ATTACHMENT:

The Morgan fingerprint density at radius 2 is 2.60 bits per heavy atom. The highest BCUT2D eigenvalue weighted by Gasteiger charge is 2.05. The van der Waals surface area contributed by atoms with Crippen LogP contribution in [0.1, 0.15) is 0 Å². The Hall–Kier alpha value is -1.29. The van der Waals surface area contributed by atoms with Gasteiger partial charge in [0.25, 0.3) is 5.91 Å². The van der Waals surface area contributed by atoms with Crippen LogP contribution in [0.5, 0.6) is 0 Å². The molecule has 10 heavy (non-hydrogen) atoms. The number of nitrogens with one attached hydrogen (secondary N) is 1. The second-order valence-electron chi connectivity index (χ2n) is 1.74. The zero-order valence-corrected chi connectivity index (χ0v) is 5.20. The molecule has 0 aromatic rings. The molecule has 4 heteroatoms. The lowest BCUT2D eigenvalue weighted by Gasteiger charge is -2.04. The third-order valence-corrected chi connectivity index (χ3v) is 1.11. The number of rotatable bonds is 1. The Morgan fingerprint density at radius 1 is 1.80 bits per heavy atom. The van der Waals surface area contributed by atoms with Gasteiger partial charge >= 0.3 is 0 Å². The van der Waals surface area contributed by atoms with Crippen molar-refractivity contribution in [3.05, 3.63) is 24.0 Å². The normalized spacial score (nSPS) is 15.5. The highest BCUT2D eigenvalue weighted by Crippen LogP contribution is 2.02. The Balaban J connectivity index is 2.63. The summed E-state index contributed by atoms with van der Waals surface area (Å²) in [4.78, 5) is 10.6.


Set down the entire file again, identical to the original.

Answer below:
The Morgan fingerprint density at radius 2 is 2.60 bits per heavy atom. The highest BCUT2D eigenvalue weighted by Gasteiger charge is 2.05. The van der Waals surface area contributed by atoms with Crippen LogP contribution in [0.1, 0.15) is 0 Å². The Hall–Kier alpha value is -1.29. The van der Waals surface area contributed by atoms with Gasteiger partial charge in [0.25, 0.3) is 5.91 Å². The van der Waals surface area contributed by atoms with Crippen LogP contribution in [0.5, 0.6) is 0 Å². The molecule has 10 heavy (non-hydrogen) atoms. The number of nitrogens with one attached hydrogen (secondary N) is 1. The second-order valence-electron chi connectivity index (χ2n) is 1.74. The zero-order valence-corrected chi connectivity index (χ0v) is 5.20. The molecule has 0 aromatic rings. The molecule has 4 heteroatoms. The lowest BCUT2D eigenvalue weighted by Gasteiger charge is -2.04. The third-order valence-corrected chi connectivity index (χ3v) is 1.11. The number of rotatable bonds is 1. The Morgan fingerprint density at radius 1 is 1.80 bits per heavy atom. The van der Waals surface area contributed by atoms with Gasteiger partial charge >= 0.3 is 0 Å². The van der Waals surface area contributed by atoms with Crippen molar-refractivity contribution in [3.05, 3.63) is 24.0 Å². The normalized spacial score (nSPS) is 15.5. The highest BCUT2D eigenvalue weighted by Crippen LogP contribution is 2.02. The Balaban J connectivity index is 2.63. The summed E-state index contributed by atoms with van der Waals surface area (Å²) in [4.78, 5) is 10.6.